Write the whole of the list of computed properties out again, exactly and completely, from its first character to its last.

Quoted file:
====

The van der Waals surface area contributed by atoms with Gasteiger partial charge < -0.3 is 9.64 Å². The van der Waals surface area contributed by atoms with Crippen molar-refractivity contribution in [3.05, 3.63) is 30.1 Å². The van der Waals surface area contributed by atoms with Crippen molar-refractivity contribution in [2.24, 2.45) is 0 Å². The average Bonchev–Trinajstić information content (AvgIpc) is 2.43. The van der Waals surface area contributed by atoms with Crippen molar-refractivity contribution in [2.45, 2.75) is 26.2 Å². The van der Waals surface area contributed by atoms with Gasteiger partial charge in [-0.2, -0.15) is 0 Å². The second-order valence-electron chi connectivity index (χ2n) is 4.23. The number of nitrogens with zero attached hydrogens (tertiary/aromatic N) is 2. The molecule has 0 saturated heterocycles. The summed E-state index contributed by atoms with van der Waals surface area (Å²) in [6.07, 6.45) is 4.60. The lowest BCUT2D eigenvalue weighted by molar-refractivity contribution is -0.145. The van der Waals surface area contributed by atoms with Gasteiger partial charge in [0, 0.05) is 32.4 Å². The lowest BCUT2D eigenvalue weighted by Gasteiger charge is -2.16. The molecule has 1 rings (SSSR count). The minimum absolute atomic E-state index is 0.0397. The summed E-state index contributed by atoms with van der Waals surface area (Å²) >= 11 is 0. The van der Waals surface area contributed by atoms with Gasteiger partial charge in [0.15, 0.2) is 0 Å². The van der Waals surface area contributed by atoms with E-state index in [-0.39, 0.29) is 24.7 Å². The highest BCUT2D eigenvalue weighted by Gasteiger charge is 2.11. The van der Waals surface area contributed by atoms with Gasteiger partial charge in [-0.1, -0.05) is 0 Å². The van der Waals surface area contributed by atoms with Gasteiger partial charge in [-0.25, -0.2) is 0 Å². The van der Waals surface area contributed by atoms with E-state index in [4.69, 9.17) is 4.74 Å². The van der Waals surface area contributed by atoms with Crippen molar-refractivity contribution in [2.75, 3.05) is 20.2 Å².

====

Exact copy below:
The van der Waals surface area contributed by atoms with Gasteiger partial charge < -0.3 is 9.64 Å². The van der Waals surface area contributed by atoms with Crippen molar-refractivity contribution in [3.05, 3.63) is 30.1 Å². The van der Waals surface area contributed by atoms with Crippen molar-refractivity contribution in [2.24, 2.45) is 0 Å². The average Bonchev–Trinajstić information content (AvgIpc) is 2.43. The van der Waals surface area contributed by atoms with Crippen molar-refractivity contribution in [2.45, 2.75) is 26.2 Å². The van der Waals surface area contributed by atoms with Gasteiger partial charge in [-0.2, -0.15) is 0 Å². The second-order valence-electron chi connectivity index (χ2n) is 4.23. The number of nitrogens with zero attached hydrogens (tertiary/aromatic N) is 2. The molecule has 0 saturated heterocycles. The summed E-state index contributed by atoms with van der Waals surface area (Å²) in [6.07, 6.45) is 4.60. The lowest BCUT2D eigenvalue weighted by molar-refractivity contribution is -0.145. The van der Waals surface area contributed by atoms with Gasteiger partial charge in [0, 0.05) is 32.4 Å². The lowest BCUT2D eigenvalue weighted by Gasteiger charge is -2.16. The molecule has 1 rings (SSSR count). The minimum absolute atomic E-state index is 0.0397. The summed E-state index contributed by atoms with van der Waals surface area (Å²) >= 11 is 0. The van der Waals surface area contributed by atoms with Gasteiger partial charge in [0.15, 0.2) is 0 Å². The van der Waals surface area contributed by atoms with E-state index in [-0.39, 0.29) is 24.7 Å². The highest BCUT2D eigenvalue weighted by Gasteiger charge is 2.11. The van der Waals surface area contributed by atoms with Gasteiger partial charge in [-0.1, -0.05) is 0 Å². The van der Waals surface area contributed by atoms with Gasteiger partial charge in [-0.25, -0.2) is 0 Å². The van der Waals surface area contributed by atoms with E-state index in [4.69, 9.17) is 4.74 Å². The van der Waals surface area contributed by atoms with Crippen molar-refractivity contribution in [2.75, 3.05) is 20.2 Å².